Earlier posts touched on letters unwritten or unopened. There is also a whole class of correspondence that is written but never sent. I have done this myself a couple of times, finding the writing of the letter to be a cathartic act, without any need to follow through on the logic of the medium and ensure the addressee becomes the recipient.

Most recently, I wrote a letter I didn’t know I would be able to send, and it was with joy that I felt several days later that its addressee might be available to receive it.  It was to my brother as he spent a night ‘between life and death’ after a couple of ‘vascular accidents’ in the heart and brain.  The letter, written in the first anguish and horror of possibly losing him at any moment, was my desperate way of trying to reach him through his coma, using a medium that we both love, the hand-written letter.

This quotation is about long letters painstakingly written to a friend who can’t read, and which are never sent. It’s curious that Singer continues to write them even though he never posts them. And that he never posts them even though he regularly goes to the post office to send money and cartoons to the same friend. It is sad that the letters end up being destroyed.  Given John Singer’s character, they were probably full of human feeling and observation.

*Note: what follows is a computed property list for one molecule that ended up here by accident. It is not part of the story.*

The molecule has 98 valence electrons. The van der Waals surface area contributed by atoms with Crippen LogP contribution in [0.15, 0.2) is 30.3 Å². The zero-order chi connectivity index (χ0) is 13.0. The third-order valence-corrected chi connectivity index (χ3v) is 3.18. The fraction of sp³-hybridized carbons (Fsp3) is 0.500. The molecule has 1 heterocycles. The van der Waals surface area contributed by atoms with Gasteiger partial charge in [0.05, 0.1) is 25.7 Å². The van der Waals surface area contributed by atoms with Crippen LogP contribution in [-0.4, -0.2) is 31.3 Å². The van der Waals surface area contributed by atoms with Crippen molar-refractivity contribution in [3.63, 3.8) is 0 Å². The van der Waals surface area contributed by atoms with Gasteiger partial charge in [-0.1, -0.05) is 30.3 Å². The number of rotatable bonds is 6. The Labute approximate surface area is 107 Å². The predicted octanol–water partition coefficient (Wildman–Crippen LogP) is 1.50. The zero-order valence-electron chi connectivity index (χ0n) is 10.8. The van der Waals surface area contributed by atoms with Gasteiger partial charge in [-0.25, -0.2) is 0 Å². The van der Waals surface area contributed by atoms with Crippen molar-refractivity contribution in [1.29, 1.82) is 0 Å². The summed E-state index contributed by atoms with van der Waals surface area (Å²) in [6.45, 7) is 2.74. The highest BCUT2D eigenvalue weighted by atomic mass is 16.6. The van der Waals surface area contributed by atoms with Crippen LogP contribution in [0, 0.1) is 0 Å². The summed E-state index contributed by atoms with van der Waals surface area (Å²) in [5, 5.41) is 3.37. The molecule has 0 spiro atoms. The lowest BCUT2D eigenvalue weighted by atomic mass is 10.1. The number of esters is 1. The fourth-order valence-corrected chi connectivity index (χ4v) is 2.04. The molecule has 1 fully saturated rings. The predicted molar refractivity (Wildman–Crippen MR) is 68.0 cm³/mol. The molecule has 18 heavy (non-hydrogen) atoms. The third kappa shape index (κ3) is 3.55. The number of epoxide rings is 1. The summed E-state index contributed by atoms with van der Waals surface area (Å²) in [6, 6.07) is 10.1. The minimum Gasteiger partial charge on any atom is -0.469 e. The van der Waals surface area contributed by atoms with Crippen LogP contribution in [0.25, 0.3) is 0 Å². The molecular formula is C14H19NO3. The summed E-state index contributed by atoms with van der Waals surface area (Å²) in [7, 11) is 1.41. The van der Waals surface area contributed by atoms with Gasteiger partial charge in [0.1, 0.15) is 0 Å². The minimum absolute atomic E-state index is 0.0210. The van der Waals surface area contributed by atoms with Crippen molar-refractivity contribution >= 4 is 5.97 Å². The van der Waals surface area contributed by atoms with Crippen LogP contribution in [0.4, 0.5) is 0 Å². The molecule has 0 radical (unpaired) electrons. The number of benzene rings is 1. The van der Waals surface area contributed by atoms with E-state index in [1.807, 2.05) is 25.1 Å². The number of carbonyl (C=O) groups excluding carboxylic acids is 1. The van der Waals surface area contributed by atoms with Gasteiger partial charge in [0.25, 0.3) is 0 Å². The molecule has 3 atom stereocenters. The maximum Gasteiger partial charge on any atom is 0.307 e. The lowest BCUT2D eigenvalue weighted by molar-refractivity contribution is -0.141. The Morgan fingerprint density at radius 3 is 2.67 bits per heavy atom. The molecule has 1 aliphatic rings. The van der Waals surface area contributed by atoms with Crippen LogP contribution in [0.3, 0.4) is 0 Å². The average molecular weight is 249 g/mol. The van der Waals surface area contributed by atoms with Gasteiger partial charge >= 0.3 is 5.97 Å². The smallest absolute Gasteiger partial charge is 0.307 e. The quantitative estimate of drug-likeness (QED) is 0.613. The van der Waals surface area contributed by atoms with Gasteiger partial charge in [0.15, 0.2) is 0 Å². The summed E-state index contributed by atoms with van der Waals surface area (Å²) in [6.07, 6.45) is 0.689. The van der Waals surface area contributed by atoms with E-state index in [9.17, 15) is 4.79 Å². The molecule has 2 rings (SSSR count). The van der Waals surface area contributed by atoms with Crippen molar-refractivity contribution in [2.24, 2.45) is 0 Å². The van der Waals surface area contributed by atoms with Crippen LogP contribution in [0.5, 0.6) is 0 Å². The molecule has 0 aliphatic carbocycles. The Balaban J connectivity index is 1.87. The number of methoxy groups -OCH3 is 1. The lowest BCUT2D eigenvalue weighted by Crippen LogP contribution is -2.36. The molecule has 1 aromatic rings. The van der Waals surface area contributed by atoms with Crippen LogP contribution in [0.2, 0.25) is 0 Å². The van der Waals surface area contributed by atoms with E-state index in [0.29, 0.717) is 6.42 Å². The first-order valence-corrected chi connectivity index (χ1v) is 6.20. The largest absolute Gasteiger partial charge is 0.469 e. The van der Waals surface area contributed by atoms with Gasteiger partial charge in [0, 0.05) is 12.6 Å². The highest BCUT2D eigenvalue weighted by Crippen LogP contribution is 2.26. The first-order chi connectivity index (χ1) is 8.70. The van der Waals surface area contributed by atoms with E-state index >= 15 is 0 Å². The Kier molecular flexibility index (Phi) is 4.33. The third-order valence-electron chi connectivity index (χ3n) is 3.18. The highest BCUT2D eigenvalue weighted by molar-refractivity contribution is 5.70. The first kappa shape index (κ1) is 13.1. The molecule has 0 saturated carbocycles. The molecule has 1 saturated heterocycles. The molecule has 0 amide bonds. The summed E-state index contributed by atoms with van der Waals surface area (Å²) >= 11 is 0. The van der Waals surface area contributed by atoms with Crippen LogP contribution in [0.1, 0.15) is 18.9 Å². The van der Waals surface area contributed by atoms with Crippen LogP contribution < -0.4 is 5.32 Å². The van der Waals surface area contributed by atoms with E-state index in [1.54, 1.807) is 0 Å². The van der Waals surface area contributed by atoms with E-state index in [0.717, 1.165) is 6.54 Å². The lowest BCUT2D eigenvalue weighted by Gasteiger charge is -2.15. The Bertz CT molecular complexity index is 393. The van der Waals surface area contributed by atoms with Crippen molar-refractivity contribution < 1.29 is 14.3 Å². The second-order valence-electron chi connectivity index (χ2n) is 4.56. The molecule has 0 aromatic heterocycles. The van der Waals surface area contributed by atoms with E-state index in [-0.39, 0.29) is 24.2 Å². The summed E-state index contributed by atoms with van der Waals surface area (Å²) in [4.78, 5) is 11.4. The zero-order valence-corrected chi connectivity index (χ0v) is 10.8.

Singer is one of the marvellous fully human characters in Carson McCullers’ sharp and tender anatomy of the human heart and its foibles. See the bestellar review complete with a mosaic of illustrated quotations and metaphors.

I also liked this careful description in the same novel of the process of writing a letter.

 

Source: Carson McCullers, The Heart is a Lonely Hunter, p. 187

Photo credit: Kaz

The fact that Antonapoulos could not read did not prevent Singer from writing to him. He had always known that his friend was unable to make out the meaning of words on paper, but as the months went by he began to imagine that perhaps he had been mistaken, that perhaps Antonapoulos only kept his knowledge of letters a secret from everyone. Also, it was possible there might be a deaf-mute at the asylum who could read his letters and then explain them to his friend. He thought of several justifications for his letters, for he always felt a great need to write to his friend whenever he was bewildered or sad. Once written, however, these letters were never mailed. He cut out comic strips from the morning and evening papers and sent them to his friend each Sunday.  And every month he mailed a postal money order. But the long letters he wrote to Antonapoulos accumulated in his pockets until he would destroy them.

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